Over and above that, I’m feeling that I must move. You cannot be static in any particular place, therefore I have thrown my hat into the ring to run for the House of Assembly. By the grace of God I will get it and I will give them quality, effective and proper representation in the House of Assembly.

Recently, you went to Bulu_Agiama where the incumbent member of the House hails from and the traditional ruler there anointed you. What does it portend for you political aspiration?

Yes he anointed me and it is the home town of the incumbent that I am getting that kind of blessing. Therefore it is a challenge to me because I have the support of the people. So if I go, I should ensure that I deliver. So that all the prayers that have been given to me so far will be translated into dividends of democracy, so that they can say that the person I have prayed for is representing us very well.

What are some of the things that are actually agitating your mind for which you want to represent your people?

Number one, the entire local government area is suffering from coastal erosion. I have been in the state Exco and I know it is quite expensive to deal with it, but I think we should start it. Let it be there that government has started something.

Now the local government is mainly riverine, we need a lot of bridges to connect communities. Now when we talk of free maternal health and free health care for the under 5, we have only one General hospital in Patani local government area. So if you are living in Odorubu or Odobor, you will have to travel from all those places to Patani main town to get these benefits. We should work towards having other public hospitals or even one if we cannot get two, that will be located centrally so that the people at the other areas of the local government area that is the Odorubu, Uduophori axis can have benefit of these things.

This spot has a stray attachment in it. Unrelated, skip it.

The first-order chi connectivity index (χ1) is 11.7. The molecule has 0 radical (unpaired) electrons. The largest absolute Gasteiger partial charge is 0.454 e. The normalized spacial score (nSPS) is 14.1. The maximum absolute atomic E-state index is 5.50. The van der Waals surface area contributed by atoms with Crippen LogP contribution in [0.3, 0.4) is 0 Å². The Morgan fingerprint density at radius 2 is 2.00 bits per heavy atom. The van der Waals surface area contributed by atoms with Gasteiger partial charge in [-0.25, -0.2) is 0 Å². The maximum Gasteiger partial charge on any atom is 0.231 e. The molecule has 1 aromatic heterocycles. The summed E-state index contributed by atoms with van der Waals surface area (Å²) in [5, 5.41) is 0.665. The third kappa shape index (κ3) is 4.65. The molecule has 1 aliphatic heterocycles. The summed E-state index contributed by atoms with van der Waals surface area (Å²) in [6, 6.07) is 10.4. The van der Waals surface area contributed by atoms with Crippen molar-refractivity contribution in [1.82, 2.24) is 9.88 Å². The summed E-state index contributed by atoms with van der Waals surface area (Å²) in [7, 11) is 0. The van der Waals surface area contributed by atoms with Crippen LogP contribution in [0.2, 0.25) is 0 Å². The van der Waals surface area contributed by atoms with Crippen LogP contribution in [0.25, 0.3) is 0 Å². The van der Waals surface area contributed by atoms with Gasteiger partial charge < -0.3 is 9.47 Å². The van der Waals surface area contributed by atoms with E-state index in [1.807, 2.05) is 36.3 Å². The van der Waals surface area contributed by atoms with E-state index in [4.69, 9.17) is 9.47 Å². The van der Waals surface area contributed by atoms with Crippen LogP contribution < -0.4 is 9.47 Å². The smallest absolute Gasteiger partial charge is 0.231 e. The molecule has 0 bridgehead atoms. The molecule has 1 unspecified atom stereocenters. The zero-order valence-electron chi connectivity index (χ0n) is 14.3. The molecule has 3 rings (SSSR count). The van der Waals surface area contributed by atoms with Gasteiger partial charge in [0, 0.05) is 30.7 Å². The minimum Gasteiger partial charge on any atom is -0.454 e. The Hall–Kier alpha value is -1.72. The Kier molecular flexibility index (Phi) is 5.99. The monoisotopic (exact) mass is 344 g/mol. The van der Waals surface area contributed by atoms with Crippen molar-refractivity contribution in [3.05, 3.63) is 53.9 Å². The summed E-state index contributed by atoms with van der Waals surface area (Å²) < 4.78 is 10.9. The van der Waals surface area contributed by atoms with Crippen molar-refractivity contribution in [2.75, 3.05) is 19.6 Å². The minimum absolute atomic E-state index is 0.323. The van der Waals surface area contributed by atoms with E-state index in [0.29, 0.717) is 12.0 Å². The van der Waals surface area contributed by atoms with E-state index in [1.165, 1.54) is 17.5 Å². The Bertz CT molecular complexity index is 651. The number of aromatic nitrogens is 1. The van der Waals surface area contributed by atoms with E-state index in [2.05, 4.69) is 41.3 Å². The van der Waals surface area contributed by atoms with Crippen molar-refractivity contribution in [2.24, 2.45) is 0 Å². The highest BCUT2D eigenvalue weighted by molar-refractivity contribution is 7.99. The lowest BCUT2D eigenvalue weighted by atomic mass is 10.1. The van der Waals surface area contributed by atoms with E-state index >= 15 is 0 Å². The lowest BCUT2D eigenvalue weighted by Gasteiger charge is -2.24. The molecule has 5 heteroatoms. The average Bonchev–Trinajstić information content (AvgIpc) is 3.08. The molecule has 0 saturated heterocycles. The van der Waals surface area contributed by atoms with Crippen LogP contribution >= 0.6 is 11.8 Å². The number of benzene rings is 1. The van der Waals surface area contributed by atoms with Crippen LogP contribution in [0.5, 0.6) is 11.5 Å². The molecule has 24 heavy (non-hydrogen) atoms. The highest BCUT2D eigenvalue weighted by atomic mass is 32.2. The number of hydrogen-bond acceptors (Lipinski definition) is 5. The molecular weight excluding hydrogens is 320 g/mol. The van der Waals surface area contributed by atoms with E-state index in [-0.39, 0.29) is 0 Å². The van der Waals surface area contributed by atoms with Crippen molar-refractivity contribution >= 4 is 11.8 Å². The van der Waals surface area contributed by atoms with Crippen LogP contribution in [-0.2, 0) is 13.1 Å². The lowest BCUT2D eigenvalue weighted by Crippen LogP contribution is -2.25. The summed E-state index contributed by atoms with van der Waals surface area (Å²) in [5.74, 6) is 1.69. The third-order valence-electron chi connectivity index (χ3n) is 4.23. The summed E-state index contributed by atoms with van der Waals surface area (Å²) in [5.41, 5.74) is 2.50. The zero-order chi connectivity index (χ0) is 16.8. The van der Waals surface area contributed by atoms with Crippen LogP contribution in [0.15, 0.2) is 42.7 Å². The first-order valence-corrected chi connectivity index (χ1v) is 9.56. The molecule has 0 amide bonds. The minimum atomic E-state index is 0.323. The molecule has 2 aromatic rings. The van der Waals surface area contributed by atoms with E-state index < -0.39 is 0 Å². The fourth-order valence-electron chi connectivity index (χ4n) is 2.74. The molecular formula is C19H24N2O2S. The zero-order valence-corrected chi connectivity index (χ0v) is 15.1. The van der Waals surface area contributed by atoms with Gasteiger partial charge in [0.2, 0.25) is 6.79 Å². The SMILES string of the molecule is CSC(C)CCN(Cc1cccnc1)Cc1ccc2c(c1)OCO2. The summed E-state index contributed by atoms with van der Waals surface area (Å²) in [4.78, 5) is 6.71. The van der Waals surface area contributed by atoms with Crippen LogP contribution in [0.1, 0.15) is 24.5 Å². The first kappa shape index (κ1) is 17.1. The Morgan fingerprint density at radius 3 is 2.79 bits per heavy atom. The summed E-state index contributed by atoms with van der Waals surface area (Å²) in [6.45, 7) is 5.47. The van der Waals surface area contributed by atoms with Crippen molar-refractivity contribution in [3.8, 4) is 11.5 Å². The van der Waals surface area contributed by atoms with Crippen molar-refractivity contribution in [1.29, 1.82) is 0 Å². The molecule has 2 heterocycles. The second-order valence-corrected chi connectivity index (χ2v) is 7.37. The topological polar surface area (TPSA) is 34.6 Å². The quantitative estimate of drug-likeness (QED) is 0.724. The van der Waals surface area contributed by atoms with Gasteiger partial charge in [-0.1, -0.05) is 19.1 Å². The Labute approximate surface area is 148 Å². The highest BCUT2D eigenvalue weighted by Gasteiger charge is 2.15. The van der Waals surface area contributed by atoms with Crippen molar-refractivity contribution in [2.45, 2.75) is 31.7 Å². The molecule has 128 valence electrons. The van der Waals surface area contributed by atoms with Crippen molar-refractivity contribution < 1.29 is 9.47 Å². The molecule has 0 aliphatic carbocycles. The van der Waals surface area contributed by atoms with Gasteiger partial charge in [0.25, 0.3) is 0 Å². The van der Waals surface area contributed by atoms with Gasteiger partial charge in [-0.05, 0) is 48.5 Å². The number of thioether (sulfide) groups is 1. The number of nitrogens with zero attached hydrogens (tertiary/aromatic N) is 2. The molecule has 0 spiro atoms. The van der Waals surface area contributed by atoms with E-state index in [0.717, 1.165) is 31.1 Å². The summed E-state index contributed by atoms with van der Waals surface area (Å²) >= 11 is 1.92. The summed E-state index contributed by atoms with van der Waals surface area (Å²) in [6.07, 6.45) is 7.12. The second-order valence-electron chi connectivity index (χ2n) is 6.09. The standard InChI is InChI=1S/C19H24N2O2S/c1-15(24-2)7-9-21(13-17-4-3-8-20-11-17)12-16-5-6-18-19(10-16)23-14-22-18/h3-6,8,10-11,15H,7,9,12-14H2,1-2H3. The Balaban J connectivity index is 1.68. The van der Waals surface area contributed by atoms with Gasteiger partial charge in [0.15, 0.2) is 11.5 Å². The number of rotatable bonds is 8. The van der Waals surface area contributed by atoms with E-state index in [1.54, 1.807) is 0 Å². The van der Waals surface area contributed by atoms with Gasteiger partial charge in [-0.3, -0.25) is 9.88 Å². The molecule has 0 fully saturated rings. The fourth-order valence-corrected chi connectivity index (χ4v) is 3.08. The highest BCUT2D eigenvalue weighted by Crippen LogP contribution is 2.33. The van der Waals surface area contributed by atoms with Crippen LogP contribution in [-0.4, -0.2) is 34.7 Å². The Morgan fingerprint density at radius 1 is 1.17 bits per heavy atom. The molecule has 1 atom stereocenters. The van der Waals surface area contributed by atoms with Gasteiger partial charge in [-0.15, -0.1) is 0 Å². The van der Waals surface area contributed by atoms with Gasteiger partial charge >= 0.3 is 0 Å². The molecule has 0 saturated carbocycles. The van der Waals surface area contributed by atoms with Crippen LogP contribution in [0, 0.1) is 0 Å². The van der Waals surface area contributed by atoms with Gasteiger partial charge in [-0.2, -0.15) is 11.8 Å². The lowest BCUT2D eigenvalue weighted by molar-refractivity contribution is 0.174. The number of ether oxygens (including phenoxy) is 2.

Even if there is light in Patani the headquarters of the local government, some communities up till now do not have electricity. Now the local government is such that you can do agriculture throughout the year because of our peculiar nature we can get the government to be interested in doing somethings here. We can plant a lot of tomatoes, pepper, a lot of okro in my local government area.